Pulling the right strings

What would we do these days without Father Google to teach us how to manage life’s challenges?

I’m very proud of my husband for all the updates he’s been doing around our new house. As stated in previous columns I’ve not been his best cheerleader. I would’ve called the handyman many lights ago. But he’s taken on the challenges presented and as of this writing has changed out all the lights, replaced all the indoor faucets, installed a new kitchen sink, and added a garbage disposal.

He researches the heck out of everything he attempts. What would we do these days without Father Google to teach us how to manage life’s challenges? I have learned to be patient as I understand that he needs to be assured of the method before attempting the task. He’s a far better person than I, because I usually jump in blind (except when putting IKEA furniture together) and my handy attempts of years past always ended with a dozen, gnarly holes in the walls.

Another aspect I’m proud of is that if, after researching, tinkering, and going back to the drawing board several times, he can’t figure it out, he’ll call it. Of late he’s been struggling with the last two fan/light combos. They are both run by remote control, which in my opinion is a stupid idea. Who can ever find remotes when we need them? There is a wall switch that turns the whole motor on and off, so why didn’t they just install a switch that controlled everything or a fan controlled by a string? It’s not like our ceilings are so tall that we’d need a twenty foot string. Besides, from the mounting bar that hangs from the ceiling, my husband can easily reach the whole fan with a small ladder.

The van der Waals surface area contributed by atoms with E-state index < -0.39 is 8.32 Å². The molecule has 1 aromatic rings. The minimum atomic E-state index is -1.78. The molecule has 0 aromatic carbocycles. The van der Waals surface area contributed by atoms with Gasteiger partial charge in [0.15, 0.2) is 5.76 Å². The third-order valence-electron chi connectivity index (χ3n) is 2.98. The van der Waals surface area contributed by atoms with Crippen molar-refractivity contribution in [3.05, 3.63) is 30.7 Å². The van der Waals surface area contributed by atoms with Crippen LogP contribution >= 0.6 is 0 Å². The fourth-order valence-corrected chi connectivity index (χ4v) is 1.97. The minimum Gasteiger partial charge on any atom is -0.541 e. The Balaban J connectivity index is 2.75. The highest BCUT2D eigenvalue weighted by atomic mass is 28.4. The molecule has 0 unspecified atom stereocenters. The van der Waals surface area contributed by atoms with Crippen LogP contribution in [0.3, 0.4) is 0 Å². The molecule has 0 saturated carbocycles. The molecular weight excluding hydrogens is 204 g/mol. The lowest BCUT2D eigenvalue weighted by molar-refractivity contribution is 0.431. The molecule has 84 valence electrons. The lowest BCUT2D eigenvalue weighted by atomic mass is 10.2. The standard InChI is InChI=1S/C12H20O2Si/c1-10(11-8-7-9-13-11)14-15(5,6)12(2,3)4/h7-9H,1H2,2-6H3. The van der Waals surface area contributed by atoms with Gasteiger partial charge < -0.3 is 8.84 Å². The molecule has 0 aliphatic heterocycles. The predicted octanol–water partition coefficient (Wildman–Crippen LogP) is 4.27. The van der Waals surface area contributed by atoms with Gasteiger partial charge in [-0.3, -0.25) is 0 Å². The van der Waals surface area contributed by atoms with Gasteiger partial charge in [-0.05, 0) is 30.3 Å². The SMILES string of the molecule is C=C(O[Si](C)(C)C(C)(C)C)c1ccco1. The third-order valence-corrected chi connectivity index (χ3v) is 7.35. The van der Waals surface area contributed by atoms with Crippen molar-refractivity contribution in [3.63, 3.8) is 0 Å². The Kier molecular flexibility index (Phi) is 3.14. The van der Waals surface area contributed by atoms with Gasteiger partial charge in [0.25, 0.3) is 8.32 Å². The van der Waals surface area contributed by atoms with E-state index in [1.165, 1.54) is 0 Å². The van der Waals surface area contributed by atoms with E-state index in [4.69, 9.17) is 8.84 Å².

These last two units to be changed out are exactly the same, but one remote doesn’t work. That means the one remote works both fans. So if you’re in the den with the light on and the fan off, and someone is in the bedroom and turns the light off and the fan on, the same will happen in the den. The desired environment for both rooms is reached by making several trips up and down the hall engaging and/or disengaging switches.

We’ve been around and around on how to solve the problem. My hubby has tried to find the same remotes on ebay, but from the looks of them they are original to the house and are from the 70s. Sure, you can buy the exact same model remote, but it’s around $200 because they are now antiquated. New remotes aren’t compatible.

He climbed up to investigate the situation, but when the whole unit almost fell on my daughter, who was sitting on the couch, because the entirety of the machine was held up only by the decorative plate on the ceiling, we bought another one at Home Depot. However, it really didn’t have the right look, then we discovered it was much too small. My brilliant idea was to convert the internal fan mechanism to pull strings. My husband even thought it was worth a try. He started with the one in the den since it was already on the floor.

He researched, he poked, he prodded, he scratched his head. Then he determined only an electrical engineer could figure it out and he ordered two fan/lights, with string controls, in the correct size and color from the Home Depot website. That’s what I would have done in the first place, but it’s better he came around to it himself otherwise he would’ve always wondered. I can’t complain, I’m not even capable of standing on a ladder. At least he knows the right strings to pull.

Gretchen Leigh is a stay-at-home mom who lives in a neighborhood near you. You can read more of her writing on her website livingwithgleigh.com. To see her columns come to life, follow her on Facebook at “Living with Gleigh by Gretchen Leigh. Her column is always available at maplevalleyreporter.com under the Life section.